Health and Wellness · Mental health · Perspective

But What Do You Really Think?

Sometimes, I have to stop and ask myself if what I’m thinking is actually what I think or if it is something I’ve been told to think or have been otherwise convinced of. Sometimes, just being around a group of people that say a lot of the same things can cause you to kind of fall in line (groupthink) with the same train of thought.

Even if it’s something good, sometimes, if the words are not my own, it doesn’t really sit right, it doesn’t settle in, I don’t actually live it or believe it.

It’s good sometimes to just stop and ask yourself “Is this really what I think?”

So often, we feel pressured to hurry up and pick a side or declare something out loud when we haven’t gone through the work of digging in and thinking critically and coming to our own conclusions, not just parroting the words of someone else.

Since so much of our life is wrapped up in our thoughts, truly knowing our thoughts is important. If the only thoughts we have are the ones others have given to us, we’ll never really live our life with authenticity, we’ll never really make a home for ourselves in our own life. We will always be clinging furiously to the coattails of others, at the mercy of their words and ideas.

I’ve gone through blocks of time where my own thoughts were not to be trusted and to counter that, I needed to fill up with the words and thoughts of others. Sometimes, in the midst of personal or existential crisis, we do need to lean on the words of those we trust, who we’ve established to be good for us and who have good things for us to think.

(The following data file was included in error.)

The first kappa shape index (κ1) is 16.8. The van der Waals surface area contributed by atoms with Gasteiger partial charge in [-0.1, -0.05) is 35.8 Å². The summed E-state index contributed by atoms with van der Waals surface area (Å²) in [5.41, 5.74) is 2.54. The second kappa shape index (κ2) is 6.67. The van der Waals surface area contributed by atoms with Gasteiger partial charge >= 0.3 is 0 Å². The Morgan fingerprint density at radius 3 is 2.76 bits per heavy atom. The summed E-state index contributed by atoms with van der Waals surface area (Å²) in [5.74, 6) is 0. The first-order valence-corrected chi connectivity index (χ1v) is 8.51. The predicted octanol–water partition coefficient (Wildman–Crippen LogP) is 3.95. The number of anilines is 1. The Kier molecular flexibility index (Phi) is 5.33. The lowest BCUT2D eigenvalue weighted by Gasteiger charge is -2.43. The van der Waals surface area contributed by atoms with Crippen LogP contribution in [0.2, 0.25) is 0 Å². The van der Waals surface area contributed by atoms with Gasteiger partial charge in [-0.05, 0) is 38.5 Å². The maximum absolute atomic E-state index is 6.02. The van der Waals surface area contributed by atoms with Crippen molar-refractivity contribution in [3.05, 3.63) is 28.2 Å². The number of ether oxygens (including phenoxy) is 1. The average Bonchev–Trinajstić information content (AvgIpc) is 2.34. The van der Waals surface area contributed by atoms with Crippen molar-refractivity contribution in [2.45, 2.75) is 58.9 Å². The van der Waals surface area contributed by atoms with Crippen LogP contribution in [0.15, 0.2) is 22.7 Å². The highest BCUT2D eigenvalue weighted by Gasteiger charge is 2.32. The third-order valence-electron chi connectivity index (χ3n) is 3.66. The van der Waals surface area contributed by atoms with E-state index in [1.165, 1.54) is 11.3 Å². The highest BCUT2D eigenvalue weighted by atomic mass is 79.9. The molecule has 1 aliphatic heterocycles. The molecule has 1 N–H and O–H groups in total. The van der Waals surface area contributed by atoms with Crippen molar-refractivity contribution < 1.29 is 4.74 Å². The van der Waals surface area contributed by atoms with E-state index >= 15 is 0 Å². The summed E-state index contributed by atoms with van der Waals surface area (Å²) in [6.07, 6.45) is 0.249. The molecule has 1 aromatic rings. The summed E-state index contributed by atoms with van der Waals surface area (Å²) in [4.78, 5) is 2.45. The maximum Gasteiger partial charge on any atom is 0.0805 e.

But ultimately, and as we begin to heal or leave those dark places, we have to dig in again to that critical thinking, that work of deciding what we really think, in the midst of all the words and thoughts and ideas around us.

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The good news is, we won’t be alone. No matter how original and unique and personally developed our thoughts are, we will always run into others who, by way of their own processes, have come to the same (or very similar) conclusions.

In the same way that a school project requires a student to “show their work” to make sure that they didn’t just grab an answer from someone else or out of thin air, our life requires us to do the work of becoming a person with thoughts that are steeped in our own system of personal beliefs, experiences, ideas.

That process becomes the foundation and the framework from which we live our life. We can’t build a home on someone else’s lot. We can visit and browse the blueprints and come back to view the furnished rooms, but they aren’t ours. We didn’t create them, they’ll never really be home.

So if you’re ever feeling like a visitor in your own life, ask yourself if you’ve done any work lately on building your own home.

Ask yourself “What do I really think?” and go from there.

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